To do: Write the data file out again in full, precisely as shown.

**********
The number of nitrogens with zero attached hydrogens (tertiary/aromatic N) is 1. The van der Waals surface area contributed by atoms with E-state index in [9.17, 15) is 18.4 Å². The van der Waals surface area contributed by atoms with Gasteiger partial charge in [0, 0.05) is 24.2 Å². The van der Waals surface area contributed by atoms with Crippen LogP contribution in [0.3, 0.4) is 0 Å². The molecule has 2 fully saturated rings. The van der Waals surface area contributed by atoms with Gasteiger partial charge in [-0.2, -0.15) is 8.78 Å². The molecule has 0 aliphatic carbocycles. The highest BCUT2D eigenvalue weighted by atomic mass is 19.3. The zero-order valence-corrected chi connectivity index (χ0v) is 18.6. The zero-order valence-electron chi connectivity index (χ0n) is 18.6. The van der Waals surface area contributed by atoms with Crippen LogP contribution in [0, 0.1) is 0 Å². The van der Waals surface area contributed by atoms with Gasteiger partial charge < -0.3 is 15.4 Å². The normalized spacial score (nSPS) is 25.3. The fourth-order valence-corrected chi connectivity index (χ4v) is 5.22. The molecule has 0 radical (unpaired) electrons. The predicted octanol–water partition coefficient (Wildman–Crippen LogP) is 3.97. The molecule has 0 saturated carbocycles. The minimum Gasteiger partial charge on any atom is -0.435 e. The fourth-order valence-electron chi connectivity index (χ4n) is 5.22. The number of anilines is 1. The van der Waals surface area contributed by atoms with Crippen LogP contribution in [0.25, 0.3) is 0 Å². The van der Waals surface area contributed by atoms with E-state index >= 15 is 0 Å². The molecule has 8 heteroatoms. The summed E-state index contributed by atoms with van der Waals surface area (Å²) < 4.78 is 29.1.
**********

The number of nitrogens with zero attached hydrogens (tertiary/aromatic N) is 1. The van der Waals surface area contributed by atoms with E-state index in [9.17, 15) is 18.4 Å². The van der Waals surface area contributed by atoms with Gasteiger partial charge in [0, 0.05) is 24.2 Å². The van der Waals surface area contributed by atoms with Crippen LogP contribution in [0.3, 0.4) is 0 Å². The molecule has 2 fully saturated rings. The van der Waals surface area contributed by atoms with Gasteiger partial charge in [-0.2, -0.15) is 8.78 Å². The molecule has 0 aliphatic carbocycles. The highest BCUT2D eigenvalue weighted by atomic mass is 19.3. The zero-order valence-corrected chi connectivity index (χ0v) is 18.6. The zero-order valence-electron chi connectivity index (χ0n) is 18.6. The van der Waals surface area contributed by atoms with Crippen LogP contribution in [0, 0.1) is 0 Å². The van der Waals surface area contributed by atoms with Gasteiger partial charge < -0.3 is 15.4 Å². The normalized spacial score (nSPS) is 25.3. The fourth-order valence-corrected chi connectivity index (χ4v) is 5.22. The molecule has 0 radical (unpaired) electrons. The predicted octanol–water partition coefficient (Wildman–Crippen LogP) is 3.97. The molecule has 0 saturated carbocycles. The minimum Gasteiger partial charge on any atom is -0.435 e. The fourth-order valence-electron chi connectivity index (χ4n) is 5.22. The number of anilines is 1. The van der Waals surface area contributed by atoms with Crippen LogP contribution in [0.25, 0.3) is 0 Å². The van der Waals surface area contributed by atoms with E-state index >= 15 is 0 Å². The molecule has 8 heteroatoms. The summed E-state index contributed by atoms with van der Waals surface area (Å²) < 4.78 is 29.1.